As stories of crypto bros driving Ferraris recede from the public view, it is time to ask whether digital currencies like bitcoin might not just be a toy for the world’s richest, but rather an unexpected tool for its poorest. Central bankers in the developing world have often treated their deposits as the personal piggy banks of the ruling political class. But money should not be subject to political whims, and cryptocurrency, backed by fixed algorithms, may be the solution to financial mismanagement.
In recent years, the developing world has seen massive monetary problems. From hyperinflation in Zimbabwe to a Turkish lira that has lost more than 90 percent of its value amid geopolitical and internal tensions over the past decade, politicians often turn to the printing press for short-term relief. But money is, first and foremost, a measurement rod. Much like inches and kilograms, euros and dollars should not be allowed to fluctuate day to day. Stable money allows buyers and sellers to transact and employers and employees to enter long-term contracts. When these foundations of a market economy are thrown into question—as most famously with Weimar Germany—major nations face political collapse.
This is where cryptocurrency comes into play. Bitcoin and similar private digital currencies are based on a predetermined supply—in bitcoin’s case 21 million. No matter how much someone may want to create 31 or 41 million bitcoins, the network has a set of rules that cannot change without global consensus. Decentralized cryptocurrency networks operate through a kind of democratic consensus that transcends borders. It is true that someone is free to run their own version of bitcoin with different parameters, just as any group is free to start their own language. But the network effects involved make doing so improbable.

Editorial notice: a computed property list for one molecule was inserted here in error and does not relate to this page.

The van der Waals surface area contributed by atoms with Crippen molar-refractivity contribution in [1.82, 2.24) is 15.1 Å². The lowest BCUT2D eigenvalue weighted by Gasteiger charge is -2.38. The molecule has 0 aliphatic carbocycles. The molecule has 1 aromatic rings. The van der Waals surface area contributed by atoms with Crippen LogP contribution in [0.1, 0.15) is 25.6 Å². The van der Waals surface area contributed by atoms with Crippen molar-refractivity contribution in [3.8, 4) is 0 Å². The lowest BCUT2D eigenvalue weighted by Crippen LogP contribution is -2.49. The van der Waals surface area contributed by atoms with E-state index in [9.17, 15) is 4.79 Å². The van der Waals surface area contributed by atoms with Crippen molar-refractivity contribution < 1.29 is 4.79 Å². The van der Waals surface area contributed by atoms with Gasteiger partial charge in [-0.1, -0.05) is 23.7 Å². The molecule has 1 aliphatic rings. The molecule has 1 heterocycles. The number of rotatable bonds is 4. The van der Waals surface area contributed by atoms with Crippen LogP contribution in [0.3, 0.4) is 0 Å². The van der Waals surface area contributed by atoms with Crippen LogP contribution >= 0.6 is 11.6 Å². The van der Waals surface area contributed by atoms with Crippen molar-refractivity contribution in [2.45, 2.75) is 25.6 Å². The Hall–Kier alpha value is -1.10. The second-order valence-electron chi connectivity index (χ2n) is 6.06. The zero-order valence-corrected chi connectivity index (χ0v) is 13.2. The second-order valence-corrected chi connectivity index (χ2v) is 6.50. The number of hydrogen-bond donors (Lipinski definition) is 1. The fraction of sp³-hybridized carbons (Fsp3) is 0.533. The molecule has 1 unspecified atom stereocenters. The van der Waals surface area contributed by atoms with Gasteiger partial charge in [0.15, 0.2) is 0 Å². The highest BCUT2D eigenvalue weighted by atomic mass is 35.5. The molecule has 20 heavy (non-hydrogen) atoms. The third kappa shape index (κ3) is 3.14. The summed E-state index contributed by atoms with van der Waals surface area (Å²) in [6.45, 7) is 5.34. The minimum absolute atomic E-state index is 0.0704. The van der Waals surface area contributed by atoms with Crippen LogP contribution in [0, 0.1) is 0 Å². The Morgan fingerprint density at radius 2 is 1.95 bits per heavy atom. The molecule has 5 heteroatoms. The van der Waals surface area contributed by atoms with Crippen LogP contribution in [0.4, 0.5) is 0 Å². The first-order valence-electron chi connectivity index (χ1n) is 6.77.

To be sure, the price of many cryptocurrencies fluctuates, but the key point is that the supply is fixed. As more market participants enter, including BlackRock’s application for a bitcoin ETF, and the price-discovery process continues, we should expect volatility to go down in the largest, most liquid digital assets.
It is precisely because private digital currencies transcend borders that they are a powerful tool for the developing world. Allowing a digital currency to act as legal tender would be a form of dollarization—a situation where an unstable country chooses to make the U.S. dollar their official currency and outsource their monetary policy to the Federal Reserve. This strategy for central banks and has been used both de facto, as with Argentina, or de jure, as in the recent case of Zimbabwe.
Another benefit here is the censorship resistant nature of many digital currencies. Ensuring that individuals are not discriminated against in the financial system for political views is a key aspect of the rule of law and the more independent a currency is from the ruling powers, the better.
Our forthcoming research in the Journal of Financial Stability and Brown Journal of World Affairs, demonstrates that making private digital currencies like bitcoin legal tender creates definite economic gains in developing countries. These gains occur through a number of mechanisms. First, currency competition restrains the inflationary impulses of central banks. A permissive attitude toward digital currency also increases local investment, and allows for diversification. By tying itself to the mast of a fixed monetary policy, a central bank signals both to foreign and domestic investors that their investments will not be eroded.
Our research shows that even selfish governments benefit from establishing more stability in monetary policy. The government’s gains primarily come through increased tax revenues from expanded investment. Ideally, that commitment to stability has to be rock solid.
Thus far, the most prominent example of adopting crypto has come from El Salvador, which in 2021 announced that it was making bitcoin legal tender for all debts public and private. While this experiment has yet to yield results, it proves that this approach is no farfetched idea because El Salvador has not faced economic ruin by allowing a competing digital currency to exist alongside the dollar. As with all goods and services on the market, money is better with competition.
As we enter into a bitcoin winter, and those searching for a quick buck jump to their next project, we ought not throw out the good with the bad. Cryptocurrency offers a powerful tool to help some of the poorest countries in the world.
Max Raskin is an adjunct professor of law at New York University and a fellow at the school’s Institute for Judicial Administration. His Twitter is @maxraskin.
Richard Epstein is a law professor at New York University, a senior fellow at the Hoover Institution, and a senior lecturer at the University of Chicago. His Twitter is @RichardAEpstein.
The views expressed in this article are the writers’ own.
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